I believe these factors added to the problem.

Well, not knowing every possible source of a problem is a common issue in fixing anything.

The basic path to finding a solution comes down to the same thing. Address any and all normal basic maintenance issues, and then move to the next most likely causes. You are evidently there, replacing a part in hopes of solving the problem.

Those insulators and the adjuster keys are not very expensive, fortunately.
In lieu of something else, good luck with that parts replacement. The labor to change those should not be much more than two or three hours. An accomplished Ford mechanic can likely do it in an hour or so. A novice could take close to a day, with the right tools, and patience.

What level of experience do you have? If you want tot do it, what tools do you have? Regards,

Hey, Lazz, you are still uncertain about this I see.

I think you have pretty well diagnosed what is making the noise by spraying the wd 40 on the insulators and seeing the noise go away for awhile.

As far as mechanics not seeing this, a story:

My 99 AWD did this. This was under warranty. Dealer mechanic put the electronic ears that the dealers have on the front suspension, claimed the noise was the lower control arm, pass side, and replaced it. I go to pick up the car, drive 50 feet, hit a speed bump, and the noise is still there. Put it in reverse, and went back to the service writer, who, believe it or not, took me out to talk with the suspension mechanic.

Took him on a test drive, and two days later he had replaced the insulators, the adjusting arms, and the torsion bars. The noise has not returned - about 2 years now since the repair. This was a dealer suspension mechanic, and he had not encountered this previously. I think he did torsion bars cause he did not want me to bring the thing back again.

So I believe it is a bit unusual. Replacing the insulator and adjusting arm will get rid of the noise, question is will it stay away? The sports have different torsion bars than the regular x's I believe. I have heard of one sport that had this noise, and ultimately the torsion bars had to be replaced..... so I think there is a question about whether the torsion bars can be part of the problem.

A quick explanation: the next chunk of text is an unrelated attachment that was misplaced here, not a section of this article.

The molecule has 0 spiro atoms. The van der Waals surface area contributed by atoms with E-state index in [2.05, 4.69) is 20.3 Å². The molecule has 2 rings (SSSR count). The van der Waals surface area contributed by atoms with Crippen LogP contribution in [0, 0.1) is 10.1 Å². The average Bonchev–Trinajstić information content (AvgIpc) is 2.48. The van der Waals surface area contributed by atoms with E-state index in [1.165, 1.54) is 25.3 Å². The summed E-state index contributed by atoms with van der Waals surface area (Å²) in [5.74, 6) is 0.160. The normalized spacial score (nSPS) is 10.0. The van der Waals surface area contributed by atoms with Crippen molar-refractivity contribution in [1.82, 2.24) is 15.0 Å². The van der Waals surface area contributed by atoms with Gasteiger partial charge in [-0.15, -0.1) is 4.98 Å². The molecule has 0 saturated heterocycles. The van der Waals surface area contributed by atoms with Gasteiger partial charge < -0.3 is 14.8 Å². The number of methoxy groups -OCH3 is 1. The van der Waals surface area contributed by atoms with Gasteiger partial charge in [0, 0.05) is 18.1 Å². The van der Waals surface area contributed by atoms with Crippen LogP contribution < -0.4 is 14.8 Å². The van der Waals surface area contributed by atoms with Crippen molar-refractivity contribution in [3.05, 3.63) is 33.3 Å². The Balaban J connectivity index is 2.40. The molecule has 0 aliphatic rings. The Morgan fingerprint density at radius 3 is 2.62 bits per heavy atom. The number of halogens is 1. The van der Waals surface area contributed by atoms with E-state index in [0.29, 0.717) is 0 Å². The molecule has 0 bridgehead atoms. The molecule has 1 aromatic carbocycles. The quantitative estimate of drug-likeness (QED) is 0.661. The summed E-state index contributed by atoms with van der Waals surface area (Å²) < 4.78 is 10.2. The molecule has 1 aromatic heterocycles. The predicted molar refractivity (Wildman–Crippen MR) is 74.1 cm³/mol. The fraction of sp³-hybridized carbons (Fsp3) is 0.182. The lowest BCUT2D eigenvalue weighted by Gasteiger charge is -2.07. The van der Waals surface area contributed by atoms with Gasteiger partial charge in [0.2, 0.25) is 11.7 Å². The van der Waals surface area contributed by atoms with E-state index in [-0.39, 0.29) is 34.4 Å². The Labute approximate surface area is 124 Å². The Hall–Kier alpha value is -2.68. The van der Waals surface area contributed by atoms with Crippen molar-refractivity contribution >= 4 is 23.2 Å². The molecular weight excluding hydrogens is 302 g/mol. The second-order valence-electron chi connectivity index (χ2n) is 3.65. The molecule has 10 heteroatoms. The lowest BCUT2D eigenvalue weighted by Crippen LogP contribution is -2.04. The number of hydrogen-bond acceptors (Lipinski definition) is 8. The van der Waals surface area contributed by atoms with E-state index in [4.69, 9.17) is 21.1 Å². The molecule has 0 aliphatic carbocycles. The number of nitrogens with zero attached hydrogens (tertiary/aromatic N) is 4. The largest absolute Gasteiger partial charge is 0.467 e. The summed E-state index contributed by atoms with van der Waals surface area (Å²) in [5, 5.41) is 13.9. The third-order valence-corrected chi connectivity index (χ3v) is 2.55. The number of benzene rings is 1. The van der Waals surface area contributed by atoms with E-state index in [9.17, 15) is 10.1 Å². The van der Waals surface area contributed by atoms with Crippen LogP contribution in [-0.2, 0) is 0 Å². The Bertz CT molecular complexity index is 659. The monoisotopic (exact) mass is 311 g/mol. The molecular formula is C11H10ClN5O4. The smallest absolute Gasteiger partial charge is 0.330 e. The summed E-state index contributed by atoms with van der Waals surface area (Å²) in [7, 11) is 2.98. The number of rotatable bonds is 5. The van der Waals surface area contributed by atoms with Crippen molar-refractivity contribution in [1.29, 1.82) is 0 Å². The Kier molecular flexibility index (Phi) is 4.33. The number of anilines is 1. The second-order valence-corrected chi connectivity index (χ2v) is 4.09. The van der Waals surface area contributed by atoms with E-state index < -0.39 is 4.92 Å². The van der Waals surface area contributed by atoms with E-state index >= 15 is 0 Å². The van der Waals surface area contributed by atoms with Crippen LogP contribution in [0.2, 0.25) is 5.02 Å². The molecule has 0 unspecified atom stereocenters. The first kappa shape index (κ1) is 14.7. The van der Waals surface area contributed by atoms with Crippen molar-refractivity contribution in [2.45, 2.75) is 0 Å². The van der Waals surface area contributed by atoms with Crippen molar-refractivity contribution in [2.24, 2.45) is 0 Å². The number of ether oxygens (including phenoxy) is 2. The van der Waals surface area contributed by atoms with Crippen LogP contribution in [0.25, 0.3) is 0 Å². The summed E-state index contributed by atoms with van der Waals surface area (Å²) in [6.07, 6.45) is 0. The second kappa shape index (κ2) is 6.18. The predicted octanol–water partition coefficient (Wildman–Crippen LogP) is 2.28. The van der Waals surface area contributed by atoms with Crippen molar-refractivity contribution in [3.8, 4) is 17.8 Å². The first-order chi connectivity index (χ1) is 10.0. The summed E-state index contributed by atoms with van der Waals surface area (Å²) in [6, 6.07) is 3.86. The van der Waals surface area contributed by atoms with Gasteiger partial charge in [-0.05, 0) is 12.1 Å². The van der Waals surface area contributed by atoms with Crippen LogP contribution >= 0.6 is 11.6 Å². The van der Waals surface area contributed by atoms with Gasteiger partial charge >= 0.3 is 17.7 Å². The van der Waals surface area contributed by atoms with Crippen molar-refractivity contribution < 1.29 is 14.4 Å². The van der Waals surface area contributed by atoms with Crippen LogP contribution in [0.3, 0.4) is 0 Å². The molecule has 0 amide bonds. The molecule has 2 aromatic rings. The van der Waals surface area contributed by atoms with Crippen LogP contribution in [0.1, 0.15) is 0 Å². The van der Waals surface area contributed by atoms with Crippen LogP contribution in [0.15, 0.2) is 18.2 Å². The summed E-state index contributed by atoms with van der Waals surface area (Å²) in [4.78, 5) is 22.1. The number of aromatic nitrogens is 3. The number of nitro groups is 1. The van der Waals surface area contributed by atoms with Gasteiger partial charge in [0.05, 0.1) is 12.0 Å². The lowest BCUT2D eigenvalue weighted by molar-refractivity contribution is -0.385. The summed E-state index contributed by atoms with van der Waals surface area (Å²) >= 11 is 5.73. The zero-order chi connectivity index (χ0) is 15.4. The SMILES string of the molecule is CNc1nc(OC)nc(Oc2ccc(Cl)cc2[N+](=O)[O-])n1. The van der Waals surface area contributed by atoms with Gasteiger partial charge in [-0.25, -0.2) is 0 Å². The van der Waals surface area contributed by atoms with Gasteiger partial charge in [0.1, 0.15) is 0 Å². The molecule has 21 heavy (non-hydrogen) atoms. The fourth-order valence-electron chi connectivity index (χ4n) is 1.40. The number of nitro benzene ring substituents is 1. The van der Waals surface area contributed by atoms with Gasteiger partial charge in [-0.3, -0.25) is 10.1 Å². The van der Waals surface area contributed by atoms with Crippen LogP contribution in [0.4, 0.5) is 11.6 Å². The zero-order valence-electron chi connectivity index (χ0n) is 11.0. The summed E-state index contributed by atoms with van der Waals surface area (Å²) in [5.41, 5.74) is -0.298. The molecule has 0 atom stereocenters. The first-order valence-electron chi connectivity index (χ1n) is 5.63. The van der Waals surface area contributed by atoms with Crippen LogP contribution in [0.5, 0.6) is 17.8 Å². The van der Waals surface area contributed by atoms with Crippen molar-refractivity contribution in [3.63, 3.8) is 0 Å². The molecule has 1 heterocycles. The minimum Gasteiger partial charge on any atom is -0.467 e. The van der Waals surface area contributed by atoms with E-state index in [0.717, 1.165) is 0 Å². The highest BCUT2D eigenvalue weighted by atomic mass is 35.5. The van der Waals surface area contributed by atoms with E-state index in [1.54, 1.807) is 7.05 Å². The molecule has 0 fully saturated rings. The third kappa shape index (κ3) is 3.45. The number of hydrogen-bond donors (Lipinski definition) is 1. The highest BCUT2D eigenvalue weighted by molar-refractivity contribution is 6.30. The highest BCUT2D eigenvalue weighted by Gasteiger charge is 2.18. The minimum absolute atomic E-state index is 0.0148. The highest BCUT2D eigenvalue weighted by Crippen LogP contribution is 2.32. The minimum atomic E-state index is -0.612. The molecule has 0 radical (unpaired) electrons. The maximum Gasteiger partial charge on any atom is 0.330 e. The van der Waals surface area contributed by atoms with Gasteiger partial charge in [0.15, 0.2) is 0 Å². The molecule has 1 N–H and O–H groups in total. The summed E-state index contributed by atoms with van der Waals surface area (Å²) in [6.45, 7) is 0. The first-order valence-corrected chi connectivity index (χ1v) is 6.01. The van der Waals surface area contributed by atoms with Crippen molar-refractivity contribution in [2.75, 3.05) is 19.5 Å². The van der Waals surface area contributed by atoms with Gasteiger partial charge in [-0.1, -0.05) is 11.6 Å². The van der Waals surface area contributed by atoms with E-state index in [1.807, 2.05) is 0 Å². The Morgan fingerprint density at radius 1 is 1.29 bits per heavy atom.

As far as mechanics go, unless you find a mechanic who does lots and lots of work on Ford suspensions, they don't know this can be a problem. If you can actually talk to the suspension mechanic at the Ford dealership, you could probably find out more on the issue. But unless you know a service writer that will take you back to talk to him, thats tough.

If you know a sevice writer, ask him to look up any bulletins / notices on the front suspension for your x. I have heard Ford issued a bulletin or notice on this, but do not know that for a fact.

Best suggestion at this point would be to have the pads and adjusters put in by a good shop. It will take them about an hour to do it cause they have a lift and the correct tools. Have them put some heavy grease on the new insulators where the adjusting arms rub on them. My guess is this cost you 150 - 200 with parts and labor and alignment.

Now if the noise returns, I am guessing that you will have to do torsion bars. There are apparently some different types of torsion bars available - others here know more about that than I do. But I would consider using the better types of torsion bars in that case.

No need to do torsion bars at this point. They are expensive. See if the simple fix works first - I think it will.

There are just a few different strength torsion bars. They do not rub on anything, they only twist, end to end. The bars cost me about $44 each, I changed to the stiffest "B" bars. Changing the adjusters, etc. does not have to affect the alignment. If accurate measurements are taken of where the adjuster bolts and ride height start at, they can be duplicated. Good luck,

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Thanks very much for all of the information. I would do the job myself but I only have a jack and jack stands that lift to 18" my explorer is almost that high off the ground and I am a big guy so I can't get under the truck that easy. I was able to take the Torsion bar covers off, and could probably do it with the torsion bar adjuster etc... But I don't have the special tool or knowledge of the extra tension on the bar. Also I do not know how to disconect the front end of the Torsion bar to eleviate this problem.

The thing is I just don't know what else it could be, having spent countless hours listening and feeling this I have narrowed it down. I pulled on the Torsion bar itself and it was tight, no play what so ever.

I guess I will have my mechanic check it out- remember though you can have your X looked at by three mechanics and get three different opinions- which one is right????